Blight Resistant GM Potatoes for Co Carlow Field Trials
The Environmental Protection Agency (EPA) has approved an application from Teagasc to carry out field trials on a genetically modified (GM) potato line with improved resistance to late potato blight.
The field trials will be carried out at one location at Oak Park, Co Carlow. The trials can be carried out between now and the end of 2016, with post-trial monitoring continuing until 2020. Planting will not exceed two hectares in area.
According to data published by Teagasc scientists, annual losses due to potato blight in Ireland have been estimated at €15m per annum, and managing the disease requires up to 15 fungicide applications throughout the growing season.
The GM potato line has been altered with an R or resistance gene along with its native promoter and terminator intact, using GMO technology. The R gene confers the GM potato line with resistance to the late blight fungus (Phytophthora infestans). The gene was taken from a wild potato species (Solanum venturii) originating in South America and reinserted into the genome of a potato variety commonly cultivated in the EU (Solanum tuberosum cultivar Desiree).
The key aims of the trial are to assess the impact of GM potato cultivation on bacterial, fungal, nematode, and earthworm diversity in the soil and to identify integrated pest management strategies that could be affected by adopting GM late blight-resistant potato.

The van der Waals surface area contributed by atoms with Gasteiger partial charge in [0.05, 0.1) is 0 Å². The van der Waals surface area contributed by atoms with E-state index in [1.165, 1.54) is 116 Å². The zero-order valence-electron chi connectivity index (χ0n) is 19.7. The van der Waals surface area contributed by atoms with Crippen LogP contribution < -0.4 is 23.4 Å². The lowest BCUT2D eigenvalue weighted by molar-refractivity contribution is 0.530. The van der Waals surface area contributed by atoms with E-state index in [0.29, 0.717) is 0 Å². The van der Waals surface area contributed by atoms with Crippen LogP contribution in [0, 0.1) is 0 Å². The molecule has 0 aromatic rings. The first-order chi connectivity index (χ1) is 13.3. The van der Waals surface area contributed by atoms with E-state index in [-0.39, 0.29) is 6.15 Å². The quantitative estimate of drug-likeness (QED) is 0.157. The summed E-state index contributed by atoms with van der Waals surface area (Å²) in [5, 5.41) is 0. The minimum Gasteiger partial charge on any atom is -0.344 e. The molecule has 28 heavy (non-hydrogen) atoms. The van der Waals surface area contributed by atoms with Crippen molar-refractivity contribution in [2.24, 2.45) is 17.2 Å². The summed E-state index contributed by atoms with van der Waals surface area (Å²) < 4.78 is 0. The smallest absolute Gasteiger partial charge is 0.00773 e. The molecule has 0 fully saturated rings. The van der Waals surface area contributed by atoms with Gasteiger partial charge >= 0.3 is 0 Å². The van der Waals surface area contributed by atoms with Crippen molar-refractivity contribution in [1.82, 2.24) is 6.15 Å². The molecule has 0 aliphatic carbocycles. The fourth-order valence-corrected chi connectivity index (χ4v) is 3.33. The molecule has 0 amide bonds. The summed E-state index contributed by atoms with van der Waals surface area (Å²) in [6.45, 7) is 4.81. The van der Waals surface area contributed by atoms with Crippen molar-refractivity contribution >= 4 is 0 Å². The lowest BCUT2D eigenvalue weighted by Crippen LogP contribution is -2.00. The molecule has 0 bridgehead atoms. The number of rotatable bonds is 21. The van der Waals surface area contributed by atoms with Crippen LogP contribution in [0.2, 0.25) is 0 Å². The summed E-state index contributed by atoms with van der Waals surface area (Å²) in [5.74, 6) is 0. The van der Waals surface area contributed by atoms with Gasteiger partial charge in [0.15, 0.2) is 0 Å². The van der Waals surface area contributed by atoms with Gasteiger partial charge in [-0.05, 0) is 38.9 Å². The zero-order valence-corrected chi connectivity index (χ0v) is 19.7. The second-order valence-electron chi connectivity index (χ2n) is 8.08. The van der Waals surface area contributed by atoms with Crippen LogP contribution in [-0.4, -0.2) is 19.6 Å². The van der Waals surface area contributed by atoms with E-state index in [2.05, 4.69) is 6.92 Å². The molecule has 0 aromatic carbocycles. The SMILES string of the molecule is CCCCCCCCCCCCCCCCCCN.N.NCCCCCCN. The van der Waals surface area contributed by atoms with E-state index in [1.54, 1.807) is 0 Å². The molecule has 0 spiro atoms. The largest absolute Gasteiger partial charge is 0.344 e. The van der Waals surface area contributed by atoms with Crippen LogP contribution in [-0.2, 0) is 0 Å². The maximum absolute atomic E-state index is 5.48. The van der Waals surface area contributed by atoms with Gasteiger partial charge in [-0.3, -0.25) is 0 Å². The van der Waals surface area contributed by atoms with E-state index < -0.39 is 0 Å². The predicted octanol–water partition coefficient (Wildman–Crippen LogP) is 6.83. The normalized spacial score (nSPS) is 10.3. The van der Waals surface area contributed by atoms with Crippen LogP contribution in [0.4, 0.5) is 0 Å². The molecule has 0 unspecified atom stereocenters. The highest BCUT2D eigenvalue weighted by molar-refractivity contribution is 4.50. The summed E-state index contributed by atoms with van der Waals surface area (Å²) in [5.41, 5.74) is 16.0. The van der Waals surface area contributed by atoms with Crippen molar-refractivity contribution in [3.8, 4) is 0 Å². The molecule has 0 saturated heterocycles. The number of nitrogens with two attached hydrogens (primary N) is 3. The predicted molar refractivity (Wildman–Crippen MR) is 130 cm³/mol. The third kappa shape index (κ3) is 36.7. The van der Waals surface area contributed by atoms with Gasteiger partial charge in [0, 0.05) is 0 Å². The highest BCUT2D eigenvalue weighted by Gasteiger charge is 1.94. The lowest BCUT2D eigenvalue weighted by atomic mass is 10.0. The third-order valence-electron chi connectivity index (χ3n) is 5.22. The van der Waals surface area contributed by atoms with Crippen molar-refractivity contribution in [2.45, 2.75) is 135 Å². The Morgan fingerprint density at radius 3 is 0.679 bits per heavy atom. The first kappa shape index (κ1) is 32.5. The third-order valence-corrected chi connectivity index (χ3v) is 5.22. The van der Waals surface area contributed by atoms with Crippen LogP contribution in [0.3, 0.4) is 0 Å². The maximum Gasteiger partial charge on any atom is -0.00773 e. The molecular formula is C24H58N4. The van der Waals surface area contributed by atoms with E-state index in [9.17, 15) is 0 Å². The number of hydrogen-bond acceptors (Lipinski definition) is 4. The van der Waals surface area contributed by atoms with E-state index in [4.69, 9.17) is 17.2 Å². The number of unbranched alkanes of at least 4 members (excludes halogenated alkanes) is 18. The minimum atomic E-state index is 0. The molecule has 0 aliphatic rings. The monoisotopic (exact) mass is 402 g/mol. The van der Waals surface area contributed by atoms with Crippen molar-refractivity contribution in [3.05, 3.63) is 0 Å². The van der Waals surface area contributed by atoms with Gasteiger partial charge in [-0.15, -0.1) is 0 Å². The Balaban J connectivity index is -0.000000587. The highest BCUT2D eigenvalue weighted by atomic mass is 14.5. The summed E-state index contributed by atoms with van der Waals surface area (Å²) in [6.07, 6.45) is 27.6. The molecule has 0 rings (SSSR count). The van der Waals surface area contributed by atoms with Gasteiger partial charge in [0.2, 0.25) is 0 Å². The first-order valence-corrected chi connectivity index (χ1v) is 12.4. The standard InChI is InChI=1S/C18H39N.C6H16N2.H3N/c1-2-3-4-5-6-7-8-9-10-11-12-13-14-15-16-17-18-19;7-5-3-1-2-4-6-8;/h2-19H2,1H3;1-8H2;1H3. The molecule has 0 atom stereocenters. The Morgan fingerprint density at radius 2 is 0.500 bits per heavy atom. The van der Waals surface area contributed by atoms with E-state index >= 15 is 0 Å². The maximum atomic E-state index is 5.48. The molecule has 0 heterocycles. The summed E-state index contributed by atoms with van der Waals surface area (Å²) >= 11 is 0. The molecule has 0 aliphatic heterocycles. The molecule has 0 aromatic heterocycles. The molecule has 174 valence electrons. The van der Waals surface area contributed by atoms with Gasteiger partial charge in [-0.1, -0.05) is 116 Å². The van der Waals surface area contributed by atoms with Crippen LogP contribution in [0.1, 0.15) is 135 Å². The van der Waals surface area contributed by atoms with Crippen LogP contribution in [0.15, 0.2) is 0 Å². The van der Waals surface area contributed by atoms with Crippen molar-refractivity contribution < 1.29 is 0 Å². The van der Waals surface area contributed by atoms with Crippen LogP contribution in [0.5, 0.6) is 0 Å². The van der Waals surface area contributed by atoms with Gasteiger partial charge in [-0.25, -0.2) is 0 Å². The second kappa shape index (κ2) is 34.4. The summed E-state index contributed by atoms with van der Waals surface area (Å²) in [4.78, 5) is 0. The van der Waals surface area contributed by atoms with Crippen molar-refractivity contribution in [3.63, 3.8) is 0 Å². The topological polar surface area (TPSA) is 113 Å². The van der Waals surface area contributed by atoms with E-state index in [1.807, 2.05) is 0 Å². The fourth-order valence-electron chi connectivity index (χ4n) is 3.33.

The same GM potato line that will be used in the field trial was released in three locations in the Netherlands last year. No unforeseen effects were observed during these trials, according to the Dutch Competent Authority.
Meanwhile, GM potatoes with improved resistance to late blight (similar GMO) are currently being trialed in Belgium (since March 2011) and in the UK (since May 2010).
The European Food Safety Authority (EFSA) is currently considering an application from BASF to authorize the import, processing, and cultivation of a late blight-resistant potato within the EU, which could have relevance for Irish agriculture.
The EPA said today that its approval for the trials follows detailed examination and assessment, as well as consultation with a range of bodies, including the Food Safety Authority of Ireland (FSAI) and the National Advisory Committee on GMOs. It said 83 representations were received from interested parties and these were fully assessed as part of the licensing process.
The trials will be subject to strict conditions with regular monitoring and reporting to the EPA, which will also check the trial sites for compliance with the license conditions on a regular basis.
Teagasc will be required to submit bi-monthly reports to the EPA during the growing season as well as an end-of-year report. Information about the trials including the results of monitoring will be available to the public at EPA Headquarters in Wexford and on the EPA website.